How Parents Can Maximize Their Freshman Academy ExperienceHere are some tips for you to help make the most of your Freshman Academy experience as a parent/guardian of a 9th grade student. These are the secrets to maximizing your parent conferences, how to communicate most effectively with your child’s teachers/counselor, and how to know if your child is spending enough time and effort on homework.
“Hidden” Progress Reports:
Beginning the 2nd week of school, Freshman Academy teachers began to send home progress reports for Freshman Academy classes. We will do this on average every other week. Because our Academy classes are taught every other day, this amounts to sending home a progress report after every 5th class. We will post the progress report dates on the Academy website.
The Dog Ate My Progress Report: We often hear from parents who tell us that the child is not giving the parents the progress reports. Sometimes, the child will say he/she lost the reports, the reports were not given out by a specific teacher, the printer broke, the teacher was absent, a hurricane blew them away, etc. Let us dispel these myths once and for all. 95% of the time, the progress reports go home according to schedule like clockwork. Occasionally, a teacher will in fact forget to distribute them in a class, go home sick, or have a printer error. Mrs. Dunn or Mr. Weever are almost always made aware of an occurrence like this and will send out a note in our parent e-group about the delay.
But there will never be a time that a scheduled progress report won’t go home at all. If a teacher is supposed to send them home with a Thursday class and is out sick, forgetful, or has a computer issue- we will ALWAYS send home the reports either the next day through their Freshman Academy teammates or will send them the next time the teacher has the students (which means a missing Thursday report would be sent either Friday or Monday at the latest, a missing Friday report would go home the following Monday or Tuesday at the latest).
Attention, Private Investigators: If you have an issue with missing progress reports, the first place to begin your investigation is usually with your child. If you ask for the progress reports and you hear one of the aforementioned excuses, you should check your e-mail. If you do not see a note from Mrs. Dunn or Mr. Weever, then please contact your child’s counselor. Regardless, there should never be a time a scheduled progress report is not sent home later than two days after the published date.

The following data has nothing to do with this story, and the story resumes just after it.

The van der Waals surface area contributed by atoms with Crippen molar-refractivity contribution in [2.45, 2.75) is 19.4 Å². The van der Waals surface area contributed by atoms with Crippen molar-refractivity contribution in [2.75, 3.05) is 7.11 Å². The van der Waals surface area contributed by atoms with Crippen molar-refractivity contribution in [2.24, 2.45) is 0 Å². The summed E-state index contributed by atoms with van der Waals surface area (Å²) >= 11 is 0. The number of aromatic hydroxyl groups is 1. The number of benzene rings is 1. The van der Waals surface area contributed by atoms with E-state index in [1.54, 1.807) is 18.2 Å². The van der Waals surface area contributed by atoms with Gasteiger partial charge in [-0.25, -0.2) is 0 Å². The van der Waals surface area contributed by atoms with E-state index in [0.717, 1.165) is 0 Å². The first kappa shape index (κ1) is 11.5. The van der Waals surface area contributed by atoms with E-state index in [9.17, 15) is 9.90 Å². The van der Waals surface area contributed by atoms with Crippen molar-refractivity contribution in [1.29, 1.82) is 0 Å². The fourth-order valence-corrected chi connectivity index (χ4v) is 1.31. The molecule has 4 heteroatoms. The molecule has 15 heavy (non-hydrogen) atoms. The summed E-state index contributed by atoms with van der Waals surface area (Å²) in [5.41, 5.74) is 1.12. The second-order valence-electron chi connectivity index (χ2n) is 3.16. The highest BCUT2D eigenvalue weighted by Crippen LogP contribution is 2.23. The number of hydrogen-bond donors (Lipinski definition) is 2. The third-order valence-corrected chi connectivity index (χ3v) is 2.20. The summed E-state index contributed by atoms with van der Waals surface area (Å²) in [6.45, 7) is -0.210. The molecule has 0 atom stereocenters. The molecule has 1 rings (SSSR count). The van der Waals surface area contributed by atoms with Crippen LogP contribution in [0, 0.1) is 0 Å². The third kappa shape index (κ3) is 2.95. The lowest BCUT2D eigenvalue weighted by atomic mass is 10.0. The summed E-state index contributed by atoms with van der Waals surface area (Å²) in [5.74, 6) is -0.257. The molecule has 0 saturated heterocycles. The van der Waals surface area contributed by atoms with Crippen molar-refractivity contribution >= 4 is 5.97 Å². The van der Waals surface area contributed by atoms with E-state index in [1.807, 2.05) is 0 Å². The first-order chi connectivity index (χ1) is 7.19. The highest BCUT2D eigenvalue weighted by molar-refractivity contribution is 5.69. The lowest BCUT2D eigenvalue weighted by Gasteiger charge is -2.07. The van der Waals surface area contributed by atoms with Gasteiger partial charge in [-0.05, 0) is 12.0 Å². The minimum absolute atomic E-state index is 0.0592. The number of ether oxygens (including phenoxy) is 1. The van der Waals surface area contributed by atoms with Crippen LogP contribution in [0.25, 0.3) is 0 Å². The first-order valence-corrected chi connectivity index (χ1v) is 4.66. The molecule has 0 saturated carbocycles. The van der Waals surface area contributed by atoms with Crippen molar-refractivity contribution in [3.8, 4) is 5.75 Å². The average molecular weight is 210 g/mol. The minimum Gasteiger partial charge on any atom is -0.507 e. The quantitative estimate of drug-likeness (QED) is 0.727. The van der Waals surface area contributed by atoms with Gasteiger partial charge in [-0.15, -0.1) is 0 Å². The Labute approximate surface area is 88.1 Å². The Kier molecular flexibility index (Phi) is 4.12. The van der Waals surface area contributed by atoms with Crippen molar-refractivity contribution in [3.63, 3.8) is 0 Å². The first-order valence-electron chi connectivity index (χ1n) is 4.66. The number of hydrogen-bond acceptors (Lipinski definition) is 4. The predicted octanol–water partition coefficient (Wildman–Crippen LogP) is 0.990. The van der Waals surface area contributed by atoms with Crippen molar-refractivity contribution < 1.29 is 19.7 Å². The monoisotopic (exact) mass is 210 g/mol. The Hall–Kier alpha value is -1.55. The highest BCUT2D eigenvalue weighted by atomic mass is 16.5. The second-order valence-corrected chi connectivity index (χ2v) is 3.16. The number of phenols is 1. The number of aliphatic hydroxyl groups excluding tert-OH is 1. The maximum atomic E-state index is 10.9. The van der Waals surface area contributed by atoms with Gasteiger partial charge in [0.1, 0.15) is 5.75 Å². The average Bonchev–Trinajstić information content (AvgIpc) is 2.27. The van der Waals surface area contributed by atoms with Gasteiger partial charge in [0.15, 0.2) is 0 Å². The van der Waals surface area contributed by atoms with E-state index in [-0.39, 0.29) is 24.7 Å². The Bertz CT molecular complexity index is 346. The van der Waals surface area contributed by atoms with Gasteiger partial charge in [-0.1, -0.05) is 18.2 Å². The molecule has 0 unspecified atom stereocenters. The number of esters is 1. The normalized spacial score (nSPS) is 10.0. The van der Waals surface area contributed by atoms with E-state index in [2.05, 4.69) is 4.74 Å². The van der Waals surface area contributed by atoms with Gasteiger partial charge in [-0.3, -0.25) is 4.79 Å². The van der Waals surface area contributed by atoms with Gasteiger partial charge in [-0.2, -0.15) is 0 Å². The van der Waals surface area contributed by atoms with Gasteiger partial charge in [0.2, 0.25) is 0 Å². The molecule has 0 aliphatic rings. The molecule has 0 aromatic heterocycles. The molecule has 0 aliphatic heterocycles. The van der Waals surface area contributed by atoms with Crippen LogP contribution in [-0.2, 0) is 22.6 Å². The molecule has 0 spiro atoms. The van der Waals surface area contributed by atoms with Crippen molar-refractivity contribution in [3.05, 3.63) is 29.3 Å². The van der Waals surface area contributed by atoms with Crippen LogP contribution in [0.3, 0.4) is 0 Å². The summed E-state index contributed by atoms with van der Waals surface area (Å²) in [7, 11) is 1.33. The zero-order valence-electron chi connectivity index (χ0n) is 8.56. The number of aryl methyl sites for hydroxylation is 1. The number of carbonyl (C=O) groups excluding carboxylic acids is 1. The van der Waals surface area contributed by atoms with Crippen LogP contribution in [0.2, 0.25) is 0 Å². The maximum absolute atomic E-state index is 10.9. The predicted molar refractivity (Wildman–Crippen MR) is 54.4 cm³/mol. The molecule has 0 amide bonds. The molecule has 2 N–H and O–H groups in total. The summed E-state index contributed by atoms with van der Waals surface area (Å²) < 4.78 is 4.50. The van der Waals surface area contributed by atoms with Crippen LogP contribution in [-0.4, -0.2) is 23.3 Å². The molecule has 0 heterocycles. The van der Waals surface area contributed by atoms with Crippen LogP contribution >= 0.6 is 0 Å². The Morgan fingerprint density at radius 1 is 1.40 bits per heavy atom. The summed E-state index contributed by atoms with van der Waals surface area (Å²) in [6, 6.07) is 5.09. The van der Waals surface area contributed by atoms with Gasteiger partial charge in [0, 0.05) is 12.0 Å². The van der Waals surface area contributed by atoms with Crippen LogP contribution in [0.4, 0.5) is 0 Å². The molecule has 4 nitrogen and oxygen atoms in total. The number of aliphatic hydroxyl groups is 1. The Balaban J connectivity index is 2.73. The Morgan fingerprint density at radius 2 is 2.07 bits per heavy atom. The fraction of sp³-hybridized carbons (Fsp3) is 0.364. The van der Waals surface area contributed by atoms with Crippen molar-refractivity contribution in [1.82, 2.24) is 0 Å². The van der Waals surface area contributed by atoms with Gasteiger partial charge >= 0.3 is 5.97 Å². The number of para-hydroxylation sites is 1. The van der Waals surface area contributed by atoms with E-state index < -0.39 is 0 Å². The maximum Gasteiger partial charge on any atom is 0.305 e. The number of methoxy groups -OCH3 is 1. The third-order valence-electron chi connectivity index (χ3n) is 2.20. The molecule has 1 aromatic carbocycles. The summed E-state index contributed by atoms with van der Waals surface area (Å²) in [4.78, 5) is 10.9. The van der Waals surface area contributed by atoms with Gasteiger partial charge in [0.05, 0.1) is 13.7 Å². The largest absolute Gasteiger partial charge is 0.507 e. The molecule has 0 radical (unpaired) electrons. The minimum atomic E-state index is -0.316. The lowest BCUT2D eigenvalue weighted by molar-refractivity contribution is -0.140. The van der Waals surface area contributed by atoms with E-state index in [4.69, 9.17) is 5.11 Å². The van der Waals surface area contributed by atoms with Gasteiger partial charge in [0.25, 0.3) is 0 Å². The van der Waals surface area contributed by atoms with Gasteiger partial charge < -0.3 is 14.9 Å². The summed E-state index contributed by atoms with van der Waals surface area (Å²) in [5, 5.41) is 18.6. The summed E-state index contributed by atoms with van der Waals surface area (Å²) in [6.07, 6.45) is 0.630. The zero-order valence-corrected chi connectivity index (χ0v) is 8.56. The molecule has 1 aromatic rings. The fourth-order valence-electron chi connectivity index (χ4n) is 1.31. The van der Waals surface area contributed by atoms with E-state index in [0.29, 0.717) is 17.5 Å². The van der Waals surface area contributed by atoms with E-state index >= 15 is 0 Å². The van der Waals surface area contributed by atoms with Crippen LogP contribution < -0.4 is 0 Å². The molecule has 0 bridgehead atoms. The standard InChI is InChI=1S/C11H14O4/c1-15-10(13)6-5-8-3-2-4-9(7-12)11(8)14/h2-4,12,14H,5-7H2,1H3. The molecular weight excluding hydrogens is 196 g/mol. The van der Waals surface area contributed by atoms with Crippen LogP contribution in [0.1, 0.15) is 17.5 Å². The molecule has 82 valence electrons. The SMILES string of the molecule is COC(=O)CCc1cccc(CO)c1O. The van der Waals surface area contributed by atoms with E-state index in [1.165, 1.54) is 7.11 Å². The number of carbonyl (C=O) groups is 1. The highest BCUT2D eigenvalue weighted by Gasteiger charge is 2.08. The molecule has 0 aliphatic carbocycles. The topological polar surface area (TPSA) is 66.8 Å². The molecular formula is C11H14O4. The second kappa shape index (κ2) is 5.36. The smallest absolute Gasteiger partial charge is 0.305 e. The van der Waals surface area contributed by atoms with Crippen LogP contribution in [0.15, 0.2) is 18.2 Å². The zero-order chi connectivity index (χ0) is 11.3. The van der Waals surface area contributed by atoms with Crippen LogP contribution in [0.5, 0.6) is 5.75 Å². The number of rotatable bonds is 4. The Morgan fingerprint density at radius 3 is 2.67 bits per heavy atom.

Often, missing progress reports only occur coincidentally with students whose grades are average to below average. If your child is not showing you the reports despite our distribution and despite your knowledge that your child is receiving them, then the ball is in your court to address the deception or disorganization with your child. It is not uncommon for parents to find “missing” progress reports crumpled in pockets or the bottom of book-bags.
Paper Reports vs. E-Mail: Parents also often ask us if we can e-mail the reports. We cannot e-mail progress reports as a matter of routine because not all homes have internet or e-mail access. We can never make assumptions about resources nor can we neglect those parents without technology. So paper copies will always be distributed. It is more appropriate for you to secure the reports from your child. However, if there is a breakdown in the communication for whatever reason, please know that you can send us an e-mail any time you want a current report e-mailed to you. We will always reply to contacts initiated by a parent. Please let us know if you have any questions about this.
Initiating Contact With Academy Staff:
Parents will often conclude conferences with the Freshman Academy teams by saying "if you ever have any problems with my child, please don't hesitate to call or e-mail me." That is a well-intentioned and sincere statement made by an involved parent and it is always interpreted as such. However, due to large student numbers and a heavy teacher workload, it is not always a realistic idea. A Freshman Academy teacher teaches approximately 135-150 students per semester when you include the non-Academy course each teacher teaches. Much as they may like, they will not be able to contact the parents of all students who carry a D or F average, display problematic behaviors, etc. This is the reason for the bimonthly progress reports. It is through those reports that our constant communication with each set of parents/guardians occurs.
Teachers and counselors in the Freshman Academy may often initiate contact when time is available, but it should never be assumed that teachers can do that all the time. Please use our progress reports, our counselor/parent e-groups, and individual teacher websites to stay informed. Beyond that, please reach out to the team counselor with questions or concerns. Academy staff will always reply in a timely fashion to any parent who e-mails with a concern or question. Please let Mrs. Dunn or Mr. Weever know if you experience difficulty securing a timely reply from any teacher, and feel free to copy us on any e-mail to teachers which involve your child.
Since week two, the Academy teams have begun in earnest to meet with parents, both because of our initiation and from the requests of many of you. There are some general rules of thumb for scheduling conferences with your child's Freshman Academy team. By keeping these items in mind, you will surely get the most out of our meeting time. Please let your counselor know if you have any questions.